Evol Ecol Res 16: 705-723 (2014)     Full PDF if your library subscribes.

Biomass versus biodiversity:
the relative contribution of population attributes
to consumer nutrient loading in aquatic systems

Quenton M. Tuckett1, Kevin S. Simon2, Jasmine E. Saros1, Stephen M. Coghlan, Jr.3 and Michael T. Kinnison1

1School of Biology and Ecology, University of Maine, Orono, Maine, USA,  2School of Environment, University of Auckland, Auckland, New Zealand and  3Department of Wildlife Ecology, University of Maine, Orono, Maine, USA

Correspondence: Q.M. Tuckett, Tropical Aquaculture Laboratory, University of Florida, Ruskin, FL 33570, USA.
e-mail: qtuckett@ufl.edu

ABSTRACT

Background: Fish populations vary with respect to total biomass and a suite of diversity attributes such as size structure, growth trajectories, and body elemental composition. According to metabolic and ecological stoichiometry theory, variation in these parameters is of ecological concern because they influence excretion of nitrogen (N) and phosphorus (P). However, some researchers have suggested that only biomass really matters to nutrient dynamics.

Goal: Investigate the relative contributions of biodiversity parameters (size, growth, and body elemental content) and total fish biomass to population N, P, and N:P excretion.

Methods: Bioenergetics modelling using N and P mass–balance accounting to examine the relative effects of variation in fish population biomass, size structure, growth trajectories, and elemental allometry (N and P content) on overall excretion rates and ratios.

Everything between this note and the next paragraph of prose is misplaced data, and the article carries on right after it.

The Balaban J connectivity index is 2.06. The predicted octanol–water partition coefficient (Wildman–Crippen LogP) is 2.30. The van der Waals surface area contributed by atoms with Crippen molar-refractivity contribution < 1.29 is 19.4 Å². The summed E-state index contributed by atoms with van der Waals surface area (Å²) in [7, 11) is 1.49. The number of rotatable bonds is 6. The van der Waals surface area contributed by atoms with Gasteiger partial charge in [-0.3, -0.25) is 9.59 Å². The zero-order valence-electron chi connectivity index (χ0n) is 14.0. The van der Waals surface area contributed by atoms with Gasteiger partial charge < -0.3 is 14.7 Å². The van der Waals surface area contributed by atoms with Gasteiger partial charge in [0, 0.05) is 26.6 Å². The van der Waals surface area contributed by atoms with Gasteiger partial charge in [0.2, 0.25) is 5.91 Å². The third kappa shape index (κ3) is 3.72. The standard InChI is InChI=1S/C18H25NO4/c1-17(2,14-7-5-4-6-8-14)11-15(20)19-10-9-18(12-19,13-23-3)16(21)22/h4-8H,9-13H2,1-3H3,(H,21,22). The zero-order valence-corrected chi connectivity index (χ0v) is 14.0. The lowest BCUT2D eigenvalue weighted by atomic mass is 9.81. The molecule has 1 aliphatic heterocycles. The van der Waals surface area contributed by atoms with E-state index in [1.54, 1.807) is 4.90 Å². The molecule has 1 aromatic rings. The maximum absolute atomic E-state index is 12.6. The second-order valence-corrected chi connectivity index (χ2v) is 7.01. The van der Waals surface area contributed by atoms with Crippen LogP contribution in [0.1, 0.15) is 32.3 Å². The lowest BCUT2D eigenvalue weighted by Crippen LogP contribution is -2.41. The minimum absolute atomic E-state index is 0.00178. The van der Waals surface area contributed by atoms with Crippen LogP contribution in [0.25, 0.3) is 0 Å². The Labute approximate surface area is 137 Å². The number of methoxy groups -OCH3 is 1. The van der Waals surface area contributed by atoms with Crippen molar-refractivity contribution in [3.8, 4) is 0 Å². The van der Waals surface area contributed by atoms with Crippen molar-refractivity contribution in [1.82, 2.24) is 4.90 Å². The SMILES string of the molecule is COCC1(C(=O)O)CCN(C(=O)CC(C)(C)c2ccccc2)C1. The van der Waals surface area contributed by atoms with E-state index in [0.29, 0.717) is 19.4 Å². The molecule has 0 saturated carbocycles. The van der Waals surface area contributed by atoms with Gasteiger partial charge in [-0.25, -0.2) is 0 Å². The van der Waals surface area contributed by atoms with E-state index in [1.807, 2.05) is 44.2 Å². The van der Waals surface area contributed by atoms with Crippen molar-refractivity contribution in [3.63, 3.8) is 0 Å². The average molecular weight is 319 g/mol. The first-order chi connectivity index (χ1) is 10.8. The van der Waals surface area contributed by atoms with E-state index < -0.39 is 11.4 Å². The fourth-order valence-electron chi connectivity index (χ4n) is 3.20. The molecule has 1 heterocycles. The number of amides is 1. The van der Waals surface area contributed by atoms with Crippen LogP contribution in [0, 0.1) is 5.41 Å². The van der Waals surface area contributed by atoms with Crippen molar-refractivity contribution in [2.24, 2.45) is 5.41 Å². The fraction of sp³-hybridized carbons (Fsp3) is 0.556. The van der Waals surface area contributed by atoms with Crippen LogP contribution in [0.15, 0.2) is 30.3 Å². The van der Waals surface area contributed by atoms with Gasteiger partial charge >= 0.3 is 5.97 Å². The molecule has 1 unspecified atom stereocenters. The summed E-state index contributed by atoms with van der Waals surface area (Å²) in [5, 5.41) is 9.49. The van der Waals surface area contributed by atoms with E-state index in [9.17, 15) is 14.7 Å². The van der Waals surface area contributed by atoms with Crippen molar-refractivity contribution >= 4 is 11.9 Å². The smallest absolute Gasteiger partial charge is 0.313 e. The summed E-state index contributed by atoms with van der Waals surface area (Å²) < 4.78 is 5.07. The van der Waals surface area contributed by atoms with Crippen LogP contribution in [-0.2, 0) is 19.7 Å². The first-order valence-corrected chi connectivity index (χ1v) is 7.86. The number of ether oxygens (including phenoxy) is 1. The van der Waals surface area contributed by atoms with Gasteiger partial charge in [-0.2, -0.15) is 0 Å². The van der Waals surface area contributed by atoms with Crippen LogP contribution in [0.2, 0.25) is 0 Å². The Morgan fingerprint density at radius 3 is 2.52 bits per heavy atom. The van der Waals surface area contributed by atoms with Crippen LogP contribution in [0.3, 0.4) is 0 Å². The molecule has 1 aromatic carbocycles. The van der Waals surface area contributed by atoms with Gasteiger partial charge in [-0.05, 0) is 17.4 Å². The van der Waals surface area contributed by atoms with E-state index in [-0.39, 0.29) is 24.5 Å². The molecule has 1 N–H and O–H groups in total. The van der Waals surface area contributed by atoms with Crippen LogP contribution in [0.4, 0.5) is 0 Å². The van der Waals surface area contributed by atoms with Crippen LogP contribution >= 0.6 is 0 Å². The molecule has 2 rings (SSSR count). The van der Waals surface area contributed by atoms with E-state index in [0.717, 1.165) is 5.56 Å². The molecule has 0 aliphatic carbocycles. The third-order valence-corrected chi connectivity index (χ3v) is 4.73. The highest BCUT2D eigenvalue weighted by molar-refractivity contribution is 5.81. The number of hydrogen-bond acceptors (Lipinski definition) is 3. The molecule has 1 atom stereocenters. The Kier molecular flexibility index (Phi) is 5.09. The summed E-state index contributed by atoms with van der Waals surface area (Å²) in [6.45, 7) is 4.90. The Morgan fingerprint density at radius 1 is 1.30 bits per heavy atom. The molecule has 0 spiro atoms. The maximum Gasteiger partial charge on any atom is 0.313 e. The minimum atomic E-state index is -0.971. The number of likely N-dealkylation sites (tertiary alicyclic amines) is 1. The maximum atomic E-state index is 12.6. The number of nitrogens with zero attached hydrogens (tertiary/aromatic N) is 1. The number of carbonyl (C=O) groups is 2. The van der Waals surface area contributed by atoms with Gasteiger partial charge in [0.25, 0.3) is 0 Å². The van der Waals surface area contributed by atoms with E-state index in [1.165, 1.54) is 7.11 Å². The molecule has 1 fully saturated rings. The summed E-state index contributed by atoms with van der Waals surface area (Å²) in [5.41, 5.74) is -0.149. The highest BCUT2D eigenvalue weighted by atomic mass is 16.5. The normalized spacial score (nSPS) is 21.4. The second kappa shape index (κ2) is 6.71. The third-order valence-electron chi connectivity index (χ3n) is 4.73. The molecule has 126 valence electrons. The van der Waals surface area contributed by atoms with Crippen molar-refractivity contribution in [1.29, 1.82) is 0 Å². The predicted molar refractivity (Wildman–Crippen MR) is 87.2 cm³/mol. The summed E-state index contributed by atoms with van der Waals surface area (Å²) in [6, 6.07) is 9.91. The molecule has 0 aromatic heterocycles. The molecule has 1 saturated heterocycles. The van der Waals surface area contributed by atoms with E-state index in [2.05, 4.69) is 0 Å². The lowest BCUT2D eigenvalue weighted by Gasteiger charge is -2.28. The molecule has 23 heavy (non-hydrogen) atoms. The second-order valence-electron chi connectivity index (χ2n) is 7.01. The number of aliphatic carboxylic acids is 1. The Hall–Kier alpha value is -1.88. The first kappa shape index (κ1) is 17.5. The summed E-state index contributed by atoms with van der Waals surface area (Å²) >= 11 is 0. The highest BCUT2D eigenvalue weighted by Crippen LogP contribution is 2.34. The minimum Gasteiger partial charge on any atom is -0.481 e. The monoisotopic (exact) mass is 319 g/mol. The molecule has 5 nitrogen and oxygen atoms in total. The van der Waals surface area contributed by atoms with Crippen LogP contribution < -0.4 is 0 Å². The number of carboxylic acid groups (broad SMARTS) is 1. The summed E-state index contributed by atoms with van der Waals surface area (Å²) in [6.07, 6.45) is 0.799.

Results: Total biomass did predict overall excretion linearly. And excretion was most sensitive to it. But population size structure and body composition both had significant effects on excretion. They also influenced the N:P release ratio. Changes in fish population size structure had effects on N and P excretion ranging from 10% to 100% of proportional changes in biomass. Changes in N and P excretion due to fish body composition ranged from 10% to 30% of proportional changes in biomass, respectively.

Keywords: bioenergetics, biomass, ecological stoichiometry, harvest, nutrient excretion.

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